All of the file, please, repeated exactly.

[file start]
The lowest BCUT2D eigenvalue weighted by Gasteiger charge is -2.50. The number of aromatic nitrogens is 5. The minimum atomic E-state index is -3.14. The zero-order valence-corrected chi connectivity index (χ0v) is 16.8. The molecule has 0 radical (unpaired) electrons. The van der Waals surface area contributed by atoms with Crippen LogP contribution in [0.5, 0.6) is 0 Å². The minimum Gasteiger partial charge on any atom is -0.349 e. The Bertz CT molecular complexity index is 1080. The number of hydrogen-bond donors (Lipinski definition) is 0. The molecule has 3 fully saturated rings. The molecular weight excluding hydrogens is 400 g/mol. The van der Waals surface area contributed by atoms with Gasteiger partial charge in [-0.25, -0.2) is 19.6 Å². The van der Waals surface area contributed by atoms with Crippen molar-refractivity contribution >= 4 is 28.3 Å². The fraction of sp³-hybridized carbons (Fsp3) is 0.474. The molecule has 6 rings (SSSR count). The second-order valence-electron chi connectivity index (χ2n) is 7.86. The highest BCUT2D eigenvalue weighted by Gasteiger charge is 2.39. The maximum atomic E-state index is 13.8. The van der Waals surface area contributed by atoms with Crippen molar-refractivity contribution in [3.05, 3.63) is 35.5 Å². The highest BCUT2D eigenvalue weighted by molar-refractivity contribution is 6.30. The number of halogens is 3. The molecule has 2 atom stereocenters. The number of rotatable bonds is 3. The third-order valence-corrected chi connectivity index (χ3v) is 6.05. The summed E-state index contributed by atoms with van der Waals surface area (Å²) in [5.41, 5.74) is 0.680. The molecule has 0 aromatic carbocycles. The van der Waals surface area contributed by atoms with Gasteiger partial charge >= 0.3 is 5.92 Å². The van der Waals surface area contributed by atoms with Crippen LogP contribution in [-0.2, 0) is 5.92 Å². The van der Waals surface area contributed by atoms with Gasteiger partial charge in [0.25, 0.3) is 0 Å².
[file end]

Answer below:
The lowest BCUT2D eigenvalue weighted by Gasteiger charge is -2.50. The number of aromatic nitrogens is 5. The minimum atomic E-state index is -3.14. The zero-order valence-corrected chi connectivity index (χ0v) is 16.8. The molecule has 0 radical (unpaired) electrons. The van der Waals surface area contributed by atoms with Crippen LogP contribution in [0.5, 0.6) is 0 Å². The minimum Gasteiger partial charge on any atom is -0.349 e. The Bertz CT molecular complexity index is 1080. The number of hydrogen-bond donors (Lipinski definition) is 0. The molecule has 3 fully saturated rings. The molecular weight excluding hydrogens is 400 g/mol. The van der Waals surface area contributed by atoms with Gasteiger partial charge in [-0.25, -0.2) is 19.6 Å². The van der Waals surface area contributed by atoms with Crippen molar-refractivity contribution >= 4 is 28.3 Å². The fraction of sp³-hybridized carbons (Fsp3) is 0.474. The molecule has 6 rings (SSSR count). The second-order valence-electron chi connectivity index (χ2n) is 7.86. The highest BCUT2D eigenvalue weighted by Gasteiger charge is 2.39. The maximum atomic E-state index is 13.8. The van der Waals surface area contributed by atoms with Crippen molar-refractivity contribution in [3.05, 3.63) is 35.5 Å². The highest BCUT2D eigenvalue weighted by molar-refractivity contribution is 6.30. The number of halogens is 3. The molecule has 2 atom stereocenters. The number of rotatable bonds is 3. The third-order valence-corrected chi connectivity index (χ3v) is 6.05. The summed E-state index contributed by atoms with van der Waals surface area (Å²) in [5.41, 5.74) is 0.680. The molecule has 0 aromatic carbocycles. The van der Waals surface area contributed by atoms with Gasteiger partial charge >= 0.3 is 5.92 Å². The van der Waals surface area contributed by atoms with Crippen LogP contribution in [-0.2, 0) is 5.92 Å². The van der Waals surface area contributed by atoms with Gasteiger partial charge in [0.25, 0.3) is 0 Å².